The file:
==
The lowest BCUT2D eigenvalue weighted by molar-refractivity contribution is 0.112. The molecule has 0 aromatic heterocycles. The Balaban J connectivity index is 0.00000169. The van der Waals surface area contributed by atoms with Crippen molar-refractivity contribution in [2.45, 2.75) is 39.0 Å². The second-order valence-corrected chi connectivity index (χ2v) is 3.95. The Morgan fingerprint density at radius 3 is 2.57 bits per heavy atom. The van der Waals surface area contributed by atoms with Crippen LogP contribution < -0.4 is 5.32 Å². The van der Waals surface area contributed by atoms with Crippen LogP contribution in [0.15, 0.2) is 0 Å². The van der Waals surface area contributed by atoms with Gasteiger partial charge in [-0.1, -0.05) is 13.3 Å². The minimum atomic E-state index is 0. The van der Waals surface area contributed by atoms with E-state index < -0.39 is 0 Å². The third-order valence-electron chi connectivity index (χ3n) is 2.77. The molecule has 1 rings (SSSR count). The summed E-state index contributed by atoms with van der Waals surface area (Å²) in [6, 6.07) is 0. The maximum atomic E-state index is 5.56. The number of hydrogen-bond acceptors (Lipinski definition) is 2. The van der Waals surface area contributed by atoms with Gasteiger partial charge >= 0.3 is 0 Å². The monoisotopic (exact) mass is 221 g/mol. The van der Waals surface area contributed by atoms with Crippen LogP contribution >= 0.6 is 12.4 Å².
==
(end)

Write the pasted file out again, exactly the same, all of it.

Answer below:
The lowest BCUT2D eigenvalue weighted by molar-refractivity contribution is 0.112. The molecule has 0 aromatic heterocycles. The Balaban J connectivity index is 0.00000169. The van der Waals surface area contributed by atoms with Crippen molar-refractivity contribution in [2.45, 2.75) is 39.0 Å². The second-order valence-corrected chi connectivity index (χ2v) is 3.95. The Morgan fingerprint density at radius 3 is 2.57 bits per heavy atom. The van der Waals surface area contributed by atoms with Crippen LogP contribution < -0.4 is 5.32 Å². The van der Waals surface area contributed by atoms with Crippen LogP contribution in [0.15, 0.2) is 0 Å². The van der Waals surface area contributed by atoms with Gasteiger partial charge in [-0.1, -0.05) is 13.3 Å². The minimum atomic E-state index is 0. The van der Waals surface area contributed by atoms with E-state index < -0.39 is 0 Å². The third-order valence-electron chi connectivity index (χ3n) is 2.77. The molecule has 1 rings (SSSR count). The summed E-state index contributed by atoms with van der Waals surface area (Å²) in [6, 6.07) is 0. The maximum atomic E-state index is 5.56. The number of hydrogen-bond acceptors (Lipinski definition) is 2. The van der Waals surface area contributed by atoms with Gasteiger partial charge >= 0.3 is 0 Å². The monoisotopic (exact) mass is 221 g/mol. The van der Waals surface area contributed by atoms with Crippen LogP contribution >= 0.6 is 12.4 Å².